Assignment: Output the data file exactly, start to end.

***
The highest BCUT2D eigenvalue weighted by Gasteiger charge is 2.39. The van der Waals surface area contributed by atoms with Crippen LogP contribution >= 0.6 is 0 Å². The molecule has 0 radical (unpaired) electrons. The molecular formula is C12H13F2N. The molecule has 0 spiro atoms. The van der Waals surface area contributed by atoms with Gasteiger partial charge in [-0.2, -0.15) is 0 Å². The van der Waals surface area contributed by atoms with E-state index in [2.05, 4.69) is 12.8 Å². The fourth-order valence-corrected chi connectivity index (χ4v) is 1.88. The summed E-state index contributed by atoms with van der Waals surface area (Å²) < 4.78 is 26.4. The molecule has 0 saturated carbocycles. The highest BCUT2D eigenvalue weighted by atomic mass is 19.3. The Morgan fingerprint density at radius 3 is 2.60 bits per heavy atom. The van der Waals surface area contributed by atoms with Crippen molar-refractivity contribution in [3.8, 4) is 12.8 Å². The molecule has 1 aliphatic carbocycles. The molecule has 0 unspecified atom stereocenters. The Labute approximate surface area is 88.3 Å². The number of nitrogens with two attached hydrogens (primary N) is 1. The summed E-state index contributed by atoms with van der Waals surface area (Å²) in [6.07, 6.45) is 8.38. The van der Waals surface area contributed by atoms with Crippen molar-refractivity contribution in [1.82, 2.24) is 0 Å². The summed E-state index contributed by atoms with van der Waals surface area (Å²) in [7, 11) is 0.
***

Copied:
The highest BCUT2D eigenvalue weighted by Gasteiger charge is 2.39. The van der Waals surface area contributed by atoms with Crippen LogP contribution >= 0.6 is 0 Å². The molecule has 0 radical (unpaired) electrons. The molecular formula is C12H13F2N. The molecule has 0 spiro atoms. The van der Waals surface area contributed by atoms with Gasteiger partial charge in [-0.2, -0.15) is 0 Å². The van der Waals surface area contributed by atoms with E-state index in [2.05, 4.69) is 12.8 Å². The fourth-order valence-corrected chi connectivity index (χ4v) is 1.88. The summed E-state index contributed by atoms with van der Waals surface area (Å²) < 4.78 is 26.4. The molecule has 0 saturated carbocycles. The highest BCUT2D eigenvalue weighted by atomic mass is 19.3. The Morgan fingerprint density at radius 3 is 2.60 bits per heavy atom. The van der Waals surface area contributed by atoms with Crippen molar-refractivity contribution in [3.8, 4) is 12.8 Å². The molecule has 1 aliphatic carbocycles. The molecule has 0 unspecified atom stereocenters. The Labute approximate surface area is 88.3 Å². The number of nitrogens with two attached hydrogens (primary N) is 1. The summed E-state index contributed by atoms with van der Waals surface area (Å²) in [6.07, 6.45) is 8.38. The van der Waals surface area contributed by atoms with Crippen molar-refractivity contribution in [1.82, 2.24) is 0 Å². The summed E-state index contributed by atoms with van der Waals surface area (Å²) in [7, 11) is 0.